A series of stunning discoveries have been made at Tattershall Castle in Lincolnshire, which shine a light on many aspects of the castle’s history, including its age.
Buildings archaeologist James Wright’s newly published research has transformed academics’ understanding of the castle, including its use by the aristocracy and servants.
One of the finest surviving examples of English medieval brickwork, the castle was built in the 15th century for Lord Ralph Cromwell, Treasurer to King Henry VI, to display his wealth, position and power. Its tower rises 33.5 metres above the flat Lincolnshire Fens.
However, the results of scientific tree ring dating were closely inspected based on Tattershall’s remaining original medieval woodwork, including floor beams. It has revealed the castle to be at least 15 years older than previously thought, being constructed between c.1431-51.
As consequence this means the castle pioneered an entire style of English architecture.
This new dating confirms it was one of the earliest brick-built buildings in England and constructed on a scale that had rarely been attempted before.
Crucially, however, it shows that Tattershall influenced buildings such as Eton College that was built for royalty, rather than being influenced by it. Its pioneering design went on to inspire an entire style of English architecture which later included Oxburgh Hall and Hampton Court Palace.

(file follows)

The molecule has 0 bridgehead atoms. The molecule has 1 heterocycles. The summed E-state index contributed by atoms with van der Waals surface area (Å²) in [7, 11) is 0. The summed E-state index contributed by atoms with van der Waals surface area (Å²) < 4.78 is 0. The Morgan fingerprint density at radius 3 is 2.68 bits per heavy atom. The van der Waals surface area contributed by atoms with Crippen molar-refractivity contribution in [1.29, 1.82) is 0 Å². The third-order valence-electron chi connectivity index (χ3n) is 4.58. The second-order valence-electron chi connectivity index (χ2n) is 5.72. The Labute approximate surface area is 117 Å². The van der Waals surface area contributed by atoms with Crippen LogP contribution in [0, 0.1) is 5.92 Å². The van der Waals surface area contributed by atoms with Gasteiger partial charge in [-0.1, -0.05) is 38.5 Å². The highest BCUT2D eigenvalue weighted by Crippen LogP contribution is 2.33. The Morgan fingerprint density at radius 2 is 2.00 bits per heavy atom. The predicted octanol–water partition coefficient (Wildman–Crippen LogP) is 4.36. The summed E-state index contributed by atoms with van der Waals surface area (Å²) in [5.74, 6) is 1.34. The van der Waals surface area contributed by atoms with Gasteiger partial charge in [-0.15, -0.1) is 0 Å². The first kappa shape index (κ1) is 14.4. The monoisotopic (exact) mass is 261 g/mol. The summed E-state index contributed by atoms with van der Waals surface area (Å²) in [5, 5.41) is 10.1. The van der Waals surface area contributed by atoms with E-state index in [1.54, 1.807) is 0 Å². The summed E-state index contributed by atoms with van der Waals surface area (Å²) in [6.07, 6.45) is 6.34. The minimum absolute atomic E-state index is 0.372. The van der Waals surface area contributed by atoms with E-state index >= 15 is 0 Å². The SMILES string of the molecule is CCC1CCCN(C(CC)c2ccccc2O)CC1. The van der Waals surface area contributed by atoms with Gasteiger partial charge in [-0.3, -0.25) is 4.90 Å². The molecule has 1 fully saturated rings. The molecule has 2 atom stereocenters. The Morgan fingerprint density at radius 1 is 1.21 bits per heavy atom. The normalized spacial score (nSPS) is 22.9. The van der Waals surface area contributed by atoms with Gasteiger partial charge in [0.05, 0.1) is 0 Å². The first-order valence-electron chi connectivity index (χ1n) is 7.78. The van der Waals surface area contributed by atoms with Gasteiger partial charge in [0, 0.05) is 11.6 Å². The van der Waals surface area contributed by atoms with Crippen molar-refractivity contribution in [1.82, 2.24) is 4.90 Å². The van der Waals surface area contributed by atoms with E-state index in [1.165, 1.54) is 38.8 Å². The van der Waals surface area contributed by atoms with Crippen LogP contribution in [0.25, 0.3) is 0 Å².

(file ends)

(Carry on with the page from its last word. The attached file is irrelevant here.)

Multidisciplinary techniques of buildings archaeology were used for the research, using all the available tools in the toolkit and providing James with fresh clues as to the use of various buildings in the huge structure.
Research into buildings formerly thought to be kitchens and stables reveals they were designed as rooms for guests, not for servants or animals and the castle’s dramatic roof turrets are now identified as banqueting suites for high-status visitors to take in the views.
An area that was previously thought to be a ’tiltyard’, or area for jousting, has now been discovered to be a formal garden, with an area which has been measured to be exactly 2 acres in size, the common medieval ideal and the size of garden at similar sites.
An archaeologist for over 20 years, James carried out four years of doctoral research on the history of Tattershall Castle, which was funded by the Arts and Humanities Research Council (AHRC) in partnership with the University of Nottingham and the National Trust.
Tom Dommett, Head of Historic Environment at the National Trust said: “Research plays an essential role in helping the trust to share a deeper understanding of our places with our visitors. James has had the opportunity to completely reassess Tattershall Castle and what we thought we knew about it, and in so doing his exciting discoveries are literally re-writing the story of the building, how it was used and its influence on the architecture that followed.”
Victoria Mason Hines, Property Operations Manager at Tattershall Castle added: “James’ research has brought the castle into the limelight and is helping us to explore how we can tell its stories through new tours, exhibitions and other projects, including ways to bring the property to life, both virtually and for those visiting in person.”